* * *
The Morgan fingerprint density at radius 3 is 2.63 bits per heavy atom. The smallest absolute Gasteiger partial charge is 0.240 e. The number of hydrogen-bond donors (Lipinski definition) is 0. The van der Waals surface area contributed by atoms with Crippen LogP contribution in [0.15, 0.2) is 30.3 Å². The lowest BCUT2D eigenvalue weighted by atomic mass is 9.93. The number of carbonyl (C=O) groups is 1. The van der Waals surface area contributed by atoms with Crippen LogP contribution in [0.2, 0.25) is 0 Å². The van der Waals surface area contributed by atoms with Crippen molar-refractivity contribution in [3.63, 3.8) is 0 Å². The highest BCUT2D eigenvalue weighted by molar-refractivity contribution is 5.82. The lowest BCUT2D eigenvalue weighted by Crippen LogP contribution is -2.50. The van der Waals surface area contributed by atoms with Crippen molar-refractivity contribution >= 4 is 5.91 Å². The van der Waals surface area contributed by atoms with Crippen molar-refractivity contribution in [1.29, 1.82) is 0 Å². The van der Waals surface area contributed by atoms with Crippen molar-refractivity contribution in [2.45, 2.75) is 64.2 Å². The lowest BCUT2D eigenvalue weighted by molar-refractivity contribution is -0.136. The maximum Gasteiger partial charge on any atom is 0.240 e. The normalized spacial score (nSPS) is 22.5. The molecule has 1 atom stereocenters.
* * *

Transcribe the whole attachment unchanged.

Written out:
The Morgan fingerprint density at radius 3 is 2.63 bits per heavy atom. The smallest absolute Gasteiger partial charge is 0.240 e. The number of hydrogen-bond donors (Lipinski definition) is 0. The van der Waals surface area contributed by atoms with Crippen LogP contribution in [0.15, 0.2) is 30.3 Å². The lowest BCUT2D eigenvalue weighted by atomic mass is 9.93. The number of carbonyl (C=O) groups is 1. The van der Waals surface area contributed by atoms with Crippen LogP contribution in [0.2, 0.25) is 0 Å². The van der Waals surface area contributed by atoms with Crippen molar-refractivity contribution in [3.63, 3.8) is 0 Å². The highest BCUT2D eigenvalue weighted by molar-refractivity contribution is 5.82. The lowest BCUT2D eigenvalue weighted by Crippen LogP contribution is -2.50. The van der Waals surface area contributed by atoms with Crippen molar-refractivity contribution >= 4 is 5.91 Å². The van der Waals surface area contributed by atoms with Crippen molar-refractivity contribution in [1.29, 1.82) is 0 Å². The van der Waals surface area contributed by atoms with Crippen molar-refractivity contribution in [2.45, 2.75) is 64.2 Å². The lowest BCUT2D eigenvalue weighted by molar-refractivity contribution is -0.136. The maximum Gasteiger partial charge on any atom is 0.240 e. The normalized spacial score (nSPS) is 22.5. The molecule has 1 atom stereocenters.